Indeed, the Great Spirit, which we celebrate today, has always been with us. It was and is the energy or force that guides the continues unfolding of evolutions in our universe. “The Great Spirit is understood to be an empowering influence, embedded in nature itself, a transformative energy that awakens and releases deeper meaning and creative engagement with the web of life. The Great Spirit is an energetic spirit-force, transcending the personal, yet embracing and endorsing all that is unique to human personhood” (O’Murchu, 2012).
Let us be inspired by the indigenous peoples who have never wavered in their belief to the Great Spirit. “The spirit keeper is alive among the indigenous peoples. The Sacred continues to dance with them in their primal interconnectedness with all living beings. They have not overlooked their rootedness with the earth and have kept alive the spirit of the animals. They know how to dance with their fellow animals. They can imitate them. Their bodies are with the soil that binds everything that pulsated with life. Their bodies and the earth are one. They have not been alienated like modern human beings that arrogantly have appropriated and subjugated the earth. The indigenous peoples, like all the other species, impel us the change course, to shift from our greed to posses and stand above the rest and learn again to listen to the keeper of the spirit” (Bacani, 2016).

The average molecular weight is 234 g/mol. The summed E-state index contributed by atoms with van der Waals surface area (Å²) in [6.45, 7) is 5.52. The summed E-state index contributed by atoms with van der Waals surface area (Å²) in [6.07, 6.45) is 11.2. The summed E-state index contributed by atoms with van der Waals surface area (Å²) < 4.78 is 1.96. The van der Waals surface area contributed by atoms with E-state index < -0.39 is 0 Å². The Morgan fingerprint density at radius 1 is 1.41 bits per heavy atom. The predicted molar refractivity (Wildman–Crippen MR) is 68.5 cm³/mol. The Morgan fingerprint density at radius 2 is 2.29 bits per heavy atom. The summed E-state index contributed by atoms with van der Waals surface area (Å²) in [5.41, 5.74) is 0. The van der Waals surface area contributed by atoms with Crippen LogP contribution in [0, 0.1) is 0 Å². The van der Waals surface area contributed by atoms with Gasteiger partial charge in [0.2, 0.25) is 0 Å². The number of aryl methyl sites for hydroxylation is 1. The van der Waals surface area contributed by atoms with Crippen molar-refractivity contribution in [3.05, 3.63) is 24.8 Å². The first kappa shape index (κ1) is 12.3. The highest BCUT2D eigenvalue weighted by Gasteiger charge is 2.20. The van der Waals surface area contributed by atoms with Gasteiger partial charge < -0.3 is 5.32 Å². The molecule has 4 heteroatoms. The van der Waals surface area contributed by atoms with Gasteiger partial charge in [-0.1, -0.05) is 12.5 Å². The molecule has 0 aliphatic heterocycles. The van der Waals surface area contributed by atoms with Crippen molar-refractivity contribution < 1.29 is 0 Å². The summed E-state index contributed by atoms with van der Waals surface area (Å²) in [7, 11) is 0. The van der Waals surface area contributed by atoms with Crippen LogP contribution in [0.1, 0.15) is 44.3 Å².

The moment we allow FEAR to dampen our hope and faith, we disconnect ourselves from the Great Spirit which may lead us to venture into superficial spiritualities, convictions and commitments. There is already in the Church symptoms of these superficial spiritualities in the form of too much emphasis on rubrical liturgies, outdated dogmas and canons, all at the expense of the movement of the Great Spirit in our churches. “We are not at home where the creative God what the indigenous peoples call the Great Spirit has birthed us, with all the resources at our disposal to grow and flourish, to evolve and become whole. Earth is our true home -in both evolutionary and spiritual terms” ((O’Murchu, 2012).
Because of too much focus on liturgies, dogmas, canons and clerical affairs (clericalism), we have lost touch of the Great Spirit that has been the driving force of evolution. Hence, God-Creator, thru the Word Incarnate sends us, once again His Spirit, which we now call Holy Spirit, to reconnect us with Him and with His creation. “Our social and cultural dislocation in today’s world is based on our alienation of spirit. We have lost touch with the spirit within and correspondingly with the spiritual power that surrounds us. We are out of tune with the fundamental nature of life, our own and that of the universe. We are haunted by a sense of ‘cosmic homelessness’, an uprooted and dislocated people torn and tossed by the superficial values of consumerism, progress, exploitation and insipid religiosity. And the more we try to rectify our problem – by anthropocentric interference, scientific certitude or religious dogmatism – the more desperate our situation becomes” (O’Murchu, 2007).